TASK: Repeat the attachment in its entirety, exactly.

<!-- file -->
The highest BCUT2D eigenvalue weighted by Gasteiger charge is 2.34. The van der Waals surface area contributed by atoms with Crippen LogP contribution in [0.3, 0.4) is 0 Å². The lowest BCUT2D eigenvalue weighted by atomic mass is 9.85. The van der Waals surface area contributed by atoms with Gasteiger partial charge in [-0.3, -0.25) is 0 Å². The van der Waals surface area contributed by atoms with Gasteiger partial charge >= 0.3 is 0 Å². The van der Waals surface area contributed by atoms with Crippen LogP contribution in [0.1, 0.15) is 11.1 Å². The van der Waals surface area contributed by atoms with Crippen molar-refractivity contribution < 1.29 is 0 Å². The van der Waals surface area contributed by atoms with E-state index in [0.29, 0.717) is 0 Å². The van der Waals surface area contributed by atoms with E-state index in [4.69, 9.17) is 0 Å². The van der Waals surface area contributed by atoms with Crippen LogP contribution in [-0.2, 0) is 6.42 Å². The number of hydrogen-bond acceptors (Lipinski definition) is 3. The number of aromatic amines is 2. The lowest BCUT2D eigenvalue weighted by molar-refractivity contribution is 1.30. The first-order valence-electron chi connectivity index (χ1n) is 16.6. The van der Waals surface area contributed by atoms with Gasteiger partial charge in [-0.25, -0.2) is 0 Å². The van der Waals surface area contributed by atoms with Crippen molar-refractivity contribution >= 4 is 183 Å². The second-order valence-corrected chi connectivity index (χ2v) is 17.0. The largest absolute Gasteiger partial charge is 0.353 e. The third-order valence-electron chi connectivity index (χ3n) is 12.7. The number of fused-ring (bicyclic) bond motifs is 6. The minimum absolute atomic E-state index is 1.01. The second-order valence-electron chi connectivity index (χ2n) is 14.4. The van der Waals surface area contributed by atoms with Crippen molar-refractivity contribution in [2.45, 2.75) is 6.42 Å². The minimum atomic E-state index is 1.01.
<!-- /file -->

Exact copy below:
The highest BCUT2D eigenvalue weighted by Gasteiger charge is 2.34. The van der Waals surface area contributed by atoms with Crippen LogP contribution in [0.3, 0.4) is 0 Å². The lowest BCUT2D eigenvalue weighted by atomic mass is 9.85. The van der Waals surface area contributed by atoms with Gasteiger partial charge in [-0.3, -0.25) is 0 Å². The van der Waals surface area contributed by atoms with Gasteiger partial charge >= 0.3 is 0 Å². The van der Waals surface area contributed by atoms with Crippen LogP contribution in [0.1, 0.15) is 11.1 Å². The van der Waals surface area contributed by atoms with Crippen molar-refractivity contribution < 1.29 is 0 Å². The van der Waals surface area contributed by atoms with E-state index in [0.29, 0.717) is 0 Å². The van der Waals surface area contributed by atoms with E-state index in [4.69, 9.17) is 0 Å². The van der Waals surface area contributed by atoms with Crippen LogP contribution in [-0.2, 0) is 6.42 Å². The number of hydrogen-bond acceptors (Lipinski definition) is 3. The number of aromatic amines is 2. The lowest BCUT2D eigenvalue weighted by molar-refractivity contribution is 1.30. The first-order valence-electron chi connectivity index (χ1n) is 16.6. The van der Waals surface area contributed by atoms with Gasteiger partial charge in [-0.25, -0.2) is 0 Å². The van der Waals surface area contributed by atoms with Crippen molar-refractivity contribution >= 4 is 183 Å². The second-order valence-corrected chi connectivity index (χ2v) is 17.0. The largest absolute Gasteiger partial charge is 0.353 e. The third-order valence-electron chi connectivity index (χ3n) is 12.7. The number of fused-ring (bicyclic) bond motifs is 6. The minimum absolute atomic E-state index is 1.01. The second-order valence-electron chi connectivity index (χ2n) is 14.4. The van der Waals surface area contributed by atoms with Crippen molar-refractivity contribution in [2.45, 2.75) is 6.42 Å². The minimum atomic E-state index is 1.01.